Roddey addresses group of laid-off executives
Allegheny County Executive Jim Roddey volunteered sympathy and hope for better times in the coming decade as he spoke to more than 100 laid-off executives on Thursday, but he offered no real solution to their current plight.
“I believe this community is poised to grow, but whether that growth will be timed to meet your needs and your desire to stay here, I can’t answer,” Roddey told the audience at the Holiday Inn in Green Tree.
“We have a wonderful quality of life here. What we do not have yet is quality of opportunity,” he said. “That’s the key. We haven’t made that connection yet, but we will in time.”
The U.S. Bureau of Labor Statistics reports that 61,885 people are out of work in the six-county region surrounding Pittsburgh. The networking group that invited Roddey to speak, Among Friends, sprang up last year as mid- to upper-level executives began to grapple with job losses as the economy slumped. Most of yesterday’s crowd was over 40.
Among Friends members told Roddey that they hear officials bemoaning population loss in the region, but they may be forced to look for jobs elsewhere to support their families.
“On average, we are not doing well,” Roddey conceded. “Other cities such as Cincinnati and Cleveland are pretty much going through the same thing. The magnitude of downsizing in this country has had a serious effect.”
The reported 5.2 percent unemployment rate locally — which compares with 5.9 percent nationwide — is probably “much larger” than that, Roddey said. “I think a lot of people looking for jobs are no longer being counted,” he said to replies of “That’s right!” from the audience.
He sympathized with the position many are in, looking for jobs in their 50s and 60s.
“Regardless of what people tell you about not discriminating because of age,” Roddey said, “if you’re competing for jobs with people in their 30s and 40s, it’s going to be a tough way to go.”
At the end of his 45-minute presentation, his kind words and one-liners — “My plumber earns so much he doesn’t make house calls.” — earned him a standing ovation.
Roddey continued to hammer home themes that had to sound discouraging to many: The future of the region depends to a great measure on young, tech-savvy entrepreneurs graduating from Carnegie Mellon University and the University of Pittsburgh. Roddey also holds hope of attracting overseas companies, particularly in Europe, to open sales offices or supply chain sites here.
Preston Gibson, an unemployed sales and marketing manager, said it was his idea to invite Roddey to speak after he heard the county executive lay out a specific plan to aid the 1,200 administrative workers Kaufmann’s had just decided to lay off.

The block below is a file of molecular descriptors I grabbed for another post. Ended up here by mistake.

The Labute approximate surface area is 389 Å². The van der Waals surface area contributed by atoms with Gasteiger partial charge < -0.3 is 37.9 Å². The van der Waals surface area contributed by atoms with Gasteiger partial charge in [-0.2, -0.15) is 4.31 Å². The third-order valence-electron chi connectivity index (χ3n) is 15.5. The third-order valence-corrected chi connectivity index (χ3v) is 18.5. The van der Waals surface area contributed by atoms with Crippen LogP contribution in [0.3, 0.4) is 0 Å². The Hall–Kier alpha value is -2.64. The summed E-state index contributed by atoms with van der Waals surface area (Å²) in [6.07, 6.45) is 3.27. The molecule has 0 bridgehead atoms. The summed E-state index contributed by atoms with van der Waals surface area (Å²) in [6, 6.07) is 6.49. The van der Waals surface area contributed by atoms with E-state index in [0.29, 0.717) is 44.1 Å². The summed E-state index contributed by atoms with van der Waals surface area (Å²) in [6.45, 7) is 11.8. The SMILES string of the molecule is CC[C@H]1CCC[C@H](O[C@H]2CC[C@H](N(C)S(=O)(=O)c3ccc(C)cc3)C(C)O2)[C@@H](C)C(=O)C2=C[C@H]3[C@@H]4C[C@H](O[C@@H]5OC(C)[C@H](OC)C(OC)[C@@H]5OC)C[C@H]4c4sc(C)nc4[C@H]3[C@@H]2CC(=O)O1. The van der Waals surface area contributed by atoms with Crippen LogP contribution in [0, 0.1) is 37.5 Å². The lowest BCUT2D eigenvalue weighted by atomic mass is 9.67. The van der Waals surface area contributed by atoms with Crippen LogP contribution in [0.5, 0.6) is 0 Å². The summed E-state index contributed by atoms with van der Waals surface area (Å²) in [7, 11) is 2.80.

“I thought, ‘You’re doing all this for the Kaufmann’s people, what about the rest of us who have been out here for six months due to nothing we caused,'” Gibson recalled. “It was making us feel left out in left field.”
He said he and his wife are raising their children in Pittsburgh and are home-schooling them. If his wife has to go back to work to help support the family and give up the home-schooling, they will move out of the city because they don’t like the public schools.
James Harter, who has launched a company called TallySoft, which offers management solutions to retailers, said he hoped Roddey would address entrepreneurship.
“The future of the economic region is going to have nothing to do with the USXs or the USAirs,” he said. “It’s going to be entrepreneurship.”
Roddey said there are county, state and private programs to help entrepreneurs write business plans and apply for seed money.
“There are a number of organizations that can help you if you have a good idea,” he said, inviting entrepreneurs to call his office.
Roddey reminded people of the area’s good qualities: its rivers and beautiful neighborhoods, its strong financial institutions and work ethic, its good housing stock and high-quality cultural institutions, its health care and universities.
“I would love to be able to solve each individual problem,” Roddey said. “I can only say we are trying to change government, attract companies and encourage young people to stay. I hope you will have the opportunity to stay here and be here and participate in that.”
Shirley Waselko, an information technology project manager, said she hopes Pittsburgh’s turnaround happens soon: “Many of us were born and raised here, and we’re being forced out of the region.”